Sunday, April 27, 2014

Rokeby Flora and Fauna Reserve

The old closed railway line from Warragul to Noojee, (some good historical pics here), provides excellent opportunities for local groups to set up walking trails, flora and fauna reserves, etc. One group very active in this regard it seems is the Rokeby and Crossover Friends Group.

Today I explored a small section of the Rokeby – Crossover Rail Trail at the Rokeby end – the Rokeby Flora and Fauna Reserve. There was some sunshine but late in the day the temperature wasn’t much above 12 degrees particularly in the deep shady parts of the track.

After moving out into one patch of sunlight however, I came across a Tiger Snake warming itself in the last rays of the day. I moved as slow as I could to get past without disturbing it but eventually it sensed me and slithered slowly into a nearby crack in the ground – sorry mate!

I don’t think the fungi season is quite in full swing here yet. A few attractive examples here and there but considering the habitat I feel the quantity and variety is a bit light on. We’ll see what happens as the temperature drops.

The birds were quiet too. Certainly not a lot of bird song – of course it is completely out of season for many species. However, despite the deep, deep shade I couldn’t resist raising the camera for this very common Eastern Yellow Robin.

My EYRobin jpg file is overflowing!

Saturday, April 19, 2014

Western Treatment Plant 16/04/2014

A fine day was forecast so another opportunity to explore a small portion of the Western Treatment Plant at Werribee was quickly taken up. With my new location in West Gippsland, the trip to ‘the other side of the city’ is a mere 90 minute drive – sans peakhour! This time it took two and a half hours to get there after experiencing the parking lot laughingly referred to as the Monash Freeway. Earlier departure next time!

I was intent on slowly exploring just a small portion of the ponds and chose probably the easiest and smallest section to begin with – T Section Lagoon and Western Lagoon. I registered my trip with Melbourne Water and after a brief diversion to catch up with some Zebra Finches, I headed for the first gate.

The first pond to the right was loaded with bird life – Black Swans, Hoary-headed Grebes, various ducks and the like, but I had difficulty getting clear views looking into a brightly lit background and my little camera always struggles with difficult light conditions.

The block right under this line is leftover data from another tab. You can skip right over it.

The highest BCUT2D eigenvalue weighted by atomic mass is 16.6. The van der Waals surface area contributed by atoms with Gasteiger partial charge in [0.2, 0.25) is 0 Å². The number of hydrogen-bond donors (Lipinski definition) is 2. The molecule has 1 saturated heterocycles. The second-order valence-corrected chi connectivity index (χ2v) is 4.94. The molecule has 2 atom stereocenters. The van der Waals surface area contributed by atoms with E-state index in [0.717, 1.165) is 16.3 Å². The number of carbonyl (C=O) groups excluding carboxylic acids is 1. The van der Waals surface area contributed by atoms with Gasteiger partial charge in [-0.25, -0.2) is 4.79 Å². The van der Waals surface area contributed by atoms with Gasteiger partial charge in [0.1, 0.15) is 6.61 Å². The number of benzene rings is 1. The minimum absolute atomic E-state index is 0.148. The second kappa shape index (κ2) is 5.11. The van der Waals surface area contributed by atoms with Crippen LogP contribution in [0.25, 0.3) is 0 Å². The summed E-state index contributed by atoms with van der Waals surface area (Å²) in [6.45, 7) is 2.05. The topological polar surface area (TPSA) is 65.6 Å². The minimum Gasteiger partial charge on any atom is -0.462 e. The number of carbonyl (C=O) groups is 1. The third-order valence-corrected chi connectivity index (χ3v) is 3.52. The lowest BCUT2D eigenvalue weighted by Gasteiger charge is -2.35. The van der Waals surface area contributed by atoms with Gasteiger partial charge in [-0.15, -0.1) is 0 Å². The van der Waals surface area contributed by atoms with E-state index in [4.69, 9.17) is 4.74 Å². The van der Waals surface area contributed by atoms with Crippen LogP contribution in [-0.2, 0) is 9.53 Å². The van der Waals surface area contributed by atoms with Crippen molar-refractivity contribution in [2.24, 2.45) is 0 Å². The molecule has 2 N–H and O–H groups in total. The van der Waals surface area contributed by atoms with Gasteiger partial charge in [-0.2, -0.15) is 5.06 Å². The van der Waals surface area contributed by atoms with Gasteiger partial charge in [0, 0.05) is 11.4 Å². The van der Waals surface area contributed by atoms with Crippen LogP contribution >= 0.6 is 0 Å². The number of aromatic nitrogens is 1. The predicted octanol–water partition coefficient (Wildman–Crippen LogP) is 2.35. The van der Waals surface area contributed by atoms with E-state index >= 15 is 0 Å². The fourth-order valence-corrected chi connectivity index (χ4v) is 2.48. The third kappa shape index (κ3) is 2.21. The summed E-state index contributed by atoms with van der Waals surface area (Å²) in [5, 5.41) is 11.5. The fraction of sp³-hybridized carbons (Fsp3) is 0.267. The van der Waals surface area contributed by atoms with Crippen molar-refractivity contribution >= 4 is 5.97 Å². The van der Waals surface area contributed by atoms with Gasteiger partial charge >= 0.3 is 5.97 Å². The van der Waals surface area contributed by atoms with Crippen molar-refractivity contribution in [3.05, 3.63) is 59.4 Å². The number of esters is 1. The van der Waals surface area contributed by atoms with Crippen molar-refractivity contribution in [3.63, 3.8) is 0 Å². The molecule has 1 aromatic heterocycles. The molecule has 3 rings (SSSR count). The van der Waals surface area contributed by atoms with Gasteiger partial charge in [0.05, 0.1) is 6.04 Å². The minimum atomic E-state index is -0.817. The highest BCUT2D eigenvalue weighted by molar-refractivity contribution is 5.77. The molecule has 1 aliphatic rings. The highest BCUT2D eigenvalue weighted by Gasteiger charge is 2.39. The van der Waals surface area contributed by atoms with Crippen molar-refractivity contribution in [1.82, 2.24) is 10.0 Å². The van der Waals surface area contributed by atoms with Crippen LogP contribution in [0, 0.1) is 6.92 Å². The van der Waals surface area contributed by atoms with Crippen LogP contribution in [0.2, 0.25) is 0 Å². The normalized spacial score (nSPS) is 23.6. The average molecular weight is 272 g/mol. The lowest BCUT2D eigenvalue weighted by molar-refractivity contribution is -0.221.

Just on a little further and with the light behind me, a small mob of Black-winged Stilts provided some nice views for a time. They always look so ‘dressed up’ in their black and white livery.

On a nearby pond a small flock of Curlew Sandpipers was working the shallows. These common long distance fliers should be about to head back, (to Siberia?), unless they have decided to overwinter here. I was interested to see that these waders are not averse to putting their heads below the surface of the water to reach their favourite marine invertebrate in the mud below.

After a brief late snack for lunch I moved a little further east on to Western Lagoon. Australasian Shovelers, Shelducks, Teal etc were all present here along with Spoonbills and more waders I wasn’t yet ready to identify and it was getting close to time to head home.

As I scanned the far shoreline I caught a glimpse of a pair of Brolgas. They were feeding as they slowly walked along, too far for a decent picture. Just as I got back into the ute, they took off and with their long legs trailing flew to a nearby lagoon that offered a better chance for me to get a little closer. Oh well, what the heck if I have to face that crawl on the freeway again.

Finally I headed out into the traffic and turned my head for home. Surprisingly I must have missed the peak - it only took an hour and a half this time.


Saturday, April 12, 2014

Parson's Bands

The common and tiny Parson’s Bands Orchid is one of the first terrestrial orchids to appear in Autumn/Winter.

I got a ‘heads up’ on their appearance in some bush near Labertouche recently and I didn’t need my arm twisted to try and find the location – an old quarry site, (thanks Shirley).